Whenever you check your credit card balance, generally, you are given two- the statement balance and the current balance. While they might appear the same at first glance, they are often different. So, what is the difference between the two? And which do I pay off to avoid interest?
For the uninitiated, your statement balance is the amount you owe as of your latest billing cycle. Credit card statements are typically issued at the end of each billing cycle. The amount that you owe as of the last day of that billing cycle is your statement balance.
On the other hand, your current balance is all of your unpaid charges on the credit card, up to the date of your inquiry. All of the unpaid charges on your credit account, sometimes including all transactions that are currently being processed at the time of the inquiry, is your credit card’s current balance.
Which Do I Pay Off To Avoid Interest?
Most financial experts and credit card issuers will tell you to pay off all of your outstanding balances before the beginning of a new billing cycle to avoid having to pay for interest. However, if you are having trouble with your finances, it is best to know which to prioritize.
To avoid any interest charges from regular purchases, you need to pay off your statement balance before the start of a new billing cycle. Purchase APR is only applied to unpaid statement balance portions.
However, it is worth mentioning that even if you have a $0 current balance at the end of a billing cycle, you will not avoid paying for interest. Unless, of course, your entire statement balance is paid off.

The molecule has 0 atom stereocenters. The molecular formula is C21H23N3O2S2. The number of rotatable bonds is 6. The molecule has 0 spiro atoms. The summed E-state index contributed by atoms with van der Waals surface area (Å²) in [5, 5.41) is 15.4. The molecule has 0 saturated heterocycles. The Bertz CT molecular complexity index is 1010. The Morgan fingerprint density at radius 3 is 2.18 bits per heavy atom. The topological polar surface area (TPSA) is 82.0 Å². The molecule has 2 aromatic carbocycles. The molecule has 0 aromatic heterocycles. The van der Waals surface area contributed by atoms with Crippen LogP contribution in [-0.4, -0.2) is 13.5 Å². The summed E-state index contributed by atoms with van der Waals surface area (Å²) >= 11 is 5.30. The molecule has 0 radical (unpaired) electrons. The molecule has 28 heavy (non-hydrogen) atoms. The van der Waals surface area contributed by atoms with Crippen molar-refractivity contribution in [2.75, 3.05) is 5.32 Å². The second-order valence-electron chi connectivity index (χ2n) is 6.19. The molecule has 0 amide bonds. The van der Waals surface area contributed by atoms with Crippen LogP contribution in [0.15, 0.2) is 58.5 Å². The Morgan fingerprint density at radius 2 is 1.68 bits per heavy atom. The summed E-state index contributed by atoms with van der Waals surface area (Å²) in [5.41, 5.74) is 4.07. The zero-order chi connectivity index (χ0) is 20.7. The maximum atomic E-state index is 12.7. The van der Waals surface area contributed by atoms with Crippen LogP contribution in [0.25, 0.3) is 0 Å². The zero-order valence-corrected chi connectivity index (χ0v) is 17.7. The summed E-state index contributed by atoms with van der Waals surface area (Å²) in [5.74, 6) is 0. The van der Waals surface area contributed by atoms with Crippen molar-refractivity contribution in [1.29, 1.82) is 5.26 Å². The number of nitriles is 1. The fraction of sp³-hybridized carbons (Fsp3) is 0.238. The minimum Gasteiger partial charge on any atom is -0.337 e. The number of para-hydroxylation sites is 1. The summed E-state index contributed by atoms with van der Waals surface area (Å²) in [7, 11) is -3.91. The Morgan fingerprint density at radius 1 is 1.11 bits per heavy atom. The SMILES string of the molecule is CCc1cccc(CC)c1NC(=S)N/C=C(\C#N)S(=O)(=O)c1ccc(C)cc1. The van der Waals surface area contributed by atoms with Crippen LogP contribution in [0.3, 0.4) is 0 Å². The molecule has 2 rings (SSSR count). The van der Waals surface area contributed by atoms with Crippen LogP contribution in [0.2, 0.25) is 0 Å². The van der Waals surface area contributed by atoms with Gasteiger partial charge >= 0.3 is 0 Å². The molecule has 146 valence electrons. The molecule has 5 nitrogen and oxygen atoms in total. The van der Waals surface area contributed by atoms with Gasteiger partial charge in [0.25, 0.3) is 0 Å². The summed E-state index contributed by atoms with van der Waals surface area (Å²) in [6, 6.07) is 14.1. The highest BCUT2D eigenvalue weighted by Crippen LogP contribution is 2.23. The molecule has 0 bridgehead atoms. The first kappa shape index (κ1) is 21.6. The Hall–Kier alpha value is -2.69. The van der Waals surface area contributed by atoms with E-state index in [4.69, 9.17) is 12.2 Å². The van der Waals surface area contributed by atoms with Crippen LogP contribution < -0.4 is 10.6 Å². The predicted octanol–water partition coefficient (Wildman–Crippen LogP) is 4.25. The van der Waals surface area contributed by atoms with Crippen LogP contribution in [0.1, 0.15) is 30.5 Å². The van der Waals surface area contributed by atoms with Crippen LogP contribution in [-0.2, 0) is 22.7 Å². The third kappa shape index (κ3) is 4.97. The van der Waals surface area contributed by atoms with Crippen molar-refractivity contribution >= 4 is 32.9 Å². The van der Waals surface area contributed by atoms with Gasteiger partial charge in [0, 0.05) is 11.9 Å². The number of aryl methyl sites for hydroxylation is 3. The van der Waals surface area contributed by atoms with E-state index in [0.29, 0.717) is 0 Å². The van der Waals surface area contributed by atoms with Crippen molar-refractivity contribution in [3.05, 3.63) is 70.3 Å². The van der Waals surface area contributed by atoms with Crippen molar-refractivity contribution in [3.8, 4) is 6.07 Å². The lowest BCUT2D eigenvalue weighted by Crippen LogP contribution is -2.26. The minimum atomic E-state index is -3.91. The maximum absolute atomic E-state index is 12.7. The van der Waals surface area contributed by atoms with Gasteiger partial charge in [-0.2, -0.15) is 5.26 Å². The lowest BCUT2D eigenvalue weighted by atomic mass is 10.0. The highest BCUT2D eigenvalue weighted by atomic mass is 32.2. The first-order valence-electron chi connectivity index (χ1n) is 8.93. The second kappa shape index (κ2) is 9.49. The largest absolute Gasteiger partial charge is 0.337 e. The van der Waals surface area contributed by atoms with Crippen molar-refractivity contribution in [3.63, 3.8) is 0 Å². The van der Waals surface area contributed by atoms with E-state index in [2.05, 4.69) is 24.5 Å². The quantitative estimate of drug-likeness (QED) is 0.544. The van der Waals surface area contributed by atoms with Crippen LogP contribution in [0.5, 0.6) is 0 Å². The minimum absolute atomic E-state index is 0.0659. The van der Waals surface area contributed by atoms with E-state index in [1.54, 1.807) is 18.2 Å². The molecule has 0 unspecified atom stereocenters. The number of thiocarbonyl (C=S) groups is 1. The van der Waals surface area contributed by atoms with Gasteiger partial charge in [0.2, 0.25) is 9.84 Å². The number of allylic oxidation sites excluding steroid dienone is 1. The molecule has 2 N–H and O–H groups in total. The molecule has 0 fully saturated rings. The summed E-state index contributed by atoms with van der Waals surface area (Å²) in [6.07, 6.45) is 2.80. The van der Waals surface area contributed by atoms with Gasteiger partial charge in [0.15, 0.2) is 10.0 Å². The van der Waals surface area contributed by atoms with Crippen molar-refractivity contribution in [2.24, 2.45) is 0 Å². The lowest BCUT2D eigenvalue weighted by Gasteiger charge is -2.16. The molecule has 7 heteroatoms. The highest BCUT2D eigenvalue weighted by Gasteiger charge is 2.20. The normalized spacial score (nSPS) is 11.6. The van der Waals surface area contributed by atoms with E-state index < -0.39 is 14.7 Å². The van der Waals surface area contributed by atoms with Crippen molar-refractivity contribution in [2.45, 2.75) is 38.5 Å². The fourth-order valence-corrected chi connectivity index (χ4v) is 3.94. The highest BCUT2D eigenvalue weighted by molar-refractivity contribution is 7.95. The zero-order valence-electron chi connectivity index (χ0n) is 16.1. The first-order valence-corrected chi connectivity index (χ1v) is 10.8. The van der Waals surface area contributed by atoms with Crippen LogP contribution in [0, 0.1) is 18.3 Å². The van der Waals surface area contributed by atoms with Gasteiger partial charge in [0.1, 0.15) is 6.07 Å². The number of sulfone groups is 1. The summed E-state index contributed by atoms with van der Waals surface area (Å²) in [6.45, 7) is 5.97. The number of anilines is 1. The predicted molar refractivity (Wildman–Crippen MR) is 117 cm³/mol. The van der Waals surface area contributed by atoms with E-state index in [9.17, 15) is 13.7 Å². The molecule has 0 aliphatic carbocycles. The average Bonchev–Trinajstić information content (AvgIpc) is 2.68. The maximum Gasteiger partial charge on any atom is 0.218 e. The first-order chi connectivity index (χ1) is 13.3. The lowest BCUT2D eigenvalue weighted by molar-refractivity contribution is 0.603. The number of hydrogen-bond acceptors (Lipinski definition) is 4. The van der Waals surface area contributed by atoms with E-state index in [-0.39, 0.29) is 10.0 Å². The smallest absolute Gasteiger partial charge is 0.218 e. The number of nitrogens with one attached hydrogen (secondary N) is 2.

The opposite can be said about cash advances. If you have taken out a cash advance since the end of your billing cycle, you will need to pay off your current balance in order to avoid interest or any charges from accruing.
Because of the method payments are applied, you will end up having to pay for interest on the cash advance if you only pay for your statement balance before the end of the billing cycle. Cash advances will also generally have a higher interest rate, meaning if you fail to clear your current balance before the end of a billing cycle, you’ll end with a larger-than-usual interest charge.
If you are carrying a statement balance over to a new billing cycle, you may be able to pay it off without incurring interest charges because of a ‘grace’ period. A typical grace period is 20-25 days. Although, this grace period will vary depending on the type of credit card and the credit card issuer.
It is also worth mentioning, that if you are only able to make a payment of the minimum amount, the payment will only be applied to the balance with the lowest APR.
Speaking of minimum payments, if you are struggling to fulfill your credit card obligations, consider making only the minimum payment. While this lengthens the amount of time you have to pay off a credit card, it avoids you from missing on a credit card payment.
Having an instance of late payment can cause your credit score to drop significantly. In some cases, a single late payment can drop a credit score, 90-110 points. What’s more, late payments will remain on your credit report for two years. Meaning, for two years, your late payments will continue to negatively affect your credit score.
The Bottom Line
Both statement balance and current balance needs to be paid off if you want to keep your credit card’s account status in the green. However, if you are having trouble paying off the entirety of your credit card, depending on the transaction, you may choose to pay one or the other.
Paying off at least the minimum, if you simply cannot pay off your entire balance, is also an option. Having to suffer from late payment is not worth the price of paying off the minimum amount. If you have late payments pulling your credit down, call us at 888-799-7267 to schedule a Free Credit Consultation.
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